Child Labor and Forced Labor Reports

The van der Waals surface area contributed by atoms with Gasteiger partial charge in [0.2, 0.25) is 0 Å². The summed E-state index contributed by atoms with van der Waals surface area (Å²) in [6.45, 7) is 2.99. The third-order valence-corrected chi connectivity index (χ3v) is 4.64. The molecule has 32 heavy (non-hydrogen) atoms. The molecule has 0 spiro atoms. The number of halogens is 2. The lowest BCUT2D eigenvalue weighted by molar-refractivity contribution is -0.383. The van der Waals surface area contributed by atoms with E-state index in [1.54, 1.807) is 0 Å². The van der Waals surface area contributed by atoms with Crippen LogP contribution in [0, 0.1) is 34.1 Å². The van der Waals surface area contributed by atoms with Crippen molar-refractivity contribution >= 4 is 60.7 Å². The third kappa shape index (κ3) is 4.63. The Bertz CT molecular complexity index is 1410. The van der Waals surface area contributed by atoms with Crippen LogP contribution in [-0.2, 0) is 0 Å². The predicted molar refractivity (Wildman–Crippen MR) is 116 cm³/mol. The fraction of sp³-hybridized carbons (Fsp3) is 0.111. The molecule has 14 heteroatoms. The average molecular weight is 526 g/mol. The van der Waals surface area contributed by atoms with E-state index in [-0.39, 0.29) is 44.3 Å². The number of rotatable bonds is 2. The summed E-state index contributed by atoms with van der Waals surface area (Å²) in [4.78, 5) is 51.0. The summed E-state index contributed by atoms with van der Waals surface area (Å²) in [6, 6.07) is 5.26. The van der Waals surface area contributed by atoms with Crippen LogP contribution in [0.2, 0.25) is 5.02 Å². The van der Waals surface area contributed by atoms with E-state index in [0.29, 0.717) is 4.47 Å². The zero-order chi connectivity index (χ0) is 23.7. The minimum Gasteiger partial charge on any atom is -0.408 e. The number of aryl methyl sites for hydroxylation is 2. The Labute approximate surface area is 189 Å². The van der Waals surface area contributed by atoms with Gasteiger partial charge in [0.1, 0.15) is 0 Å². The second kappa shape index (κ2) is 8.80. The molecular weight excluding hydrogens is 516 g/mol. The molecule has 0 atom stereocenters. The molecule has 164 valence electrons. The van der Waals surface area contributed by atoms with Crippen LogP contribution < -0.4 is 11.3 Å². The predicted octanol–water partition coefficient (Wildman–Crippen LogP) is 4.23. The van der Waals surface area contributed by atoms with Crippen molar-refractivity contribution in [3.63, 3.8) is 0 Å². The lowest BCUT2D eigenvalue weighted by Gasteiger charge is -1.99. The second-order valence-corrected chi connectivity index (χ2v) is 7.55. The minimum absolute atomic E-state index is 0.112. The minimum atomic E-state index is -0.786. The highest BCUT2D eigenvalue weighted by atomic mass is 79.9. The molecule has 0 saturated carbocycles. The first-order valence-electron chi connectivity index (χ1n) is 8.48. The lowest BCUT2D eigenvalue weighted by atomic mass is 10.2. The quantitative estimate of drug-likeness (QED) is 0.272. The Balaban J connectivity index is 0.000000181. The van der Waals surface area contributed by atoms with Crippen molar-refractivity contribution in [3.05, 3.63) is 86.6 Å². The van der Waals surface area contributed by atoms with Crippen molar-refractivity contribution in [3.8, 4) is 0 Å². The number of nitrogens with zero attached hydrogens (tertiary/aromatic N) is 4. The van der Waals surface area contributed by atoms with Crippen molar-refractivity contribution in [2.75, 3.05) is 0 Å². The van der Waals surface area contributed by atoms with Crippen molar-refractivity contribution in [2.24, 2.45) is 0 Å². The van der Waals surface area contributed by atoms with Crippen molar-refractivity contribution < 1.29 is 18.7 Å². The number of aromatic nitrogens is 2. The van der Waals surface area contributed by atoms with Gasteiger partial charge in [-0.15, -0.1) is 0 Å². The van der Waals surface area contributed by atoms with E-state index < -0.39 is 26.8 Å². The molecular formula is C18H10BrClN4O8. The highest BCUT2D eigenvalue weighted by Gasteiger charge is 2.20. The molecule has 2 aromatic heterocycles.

In 2022, Colombia made significant advancement in efforts to eliminate the worst forms of child labor. Through Law 2205, the government amended the Code of Criminal Procedure, which prioritizes and accelerates investigations into commercial sexual exploitation and the use of children in pornography by establishing a prosecution timeline for the Attorney General's Office. The government also increased the number of labor inspectors from 885 to 1,165, developed an elite group of inspectors to focus on child labor, and increased the capacity of labor inspectors to identify children at risk. Furthermore, the Colombian Institute for Family Welfare established a 2023 Action Plan with Ecuadorian authorities to address child labor in illegal mining operations. Lastly, the government increased Venezuelan migrant children's enrollment in the education system by approximately 20 percent compared to the year prior. However, children in Colombia are subjected to the worst forms of child labor, including in commercial sexual exploitation and illicit activities, each sometimes as a result of human trafficking. In addition, inadequate resource allocation for the labor inspectorate, including an insufficient number of labor inspectors, may impede government efforts to protect children from the worst forms of child labor. Finally, existing social programs are insufficient to address the scope of the worst forms of child labor in Colombia, including commercial sexual exploitation and forced begging.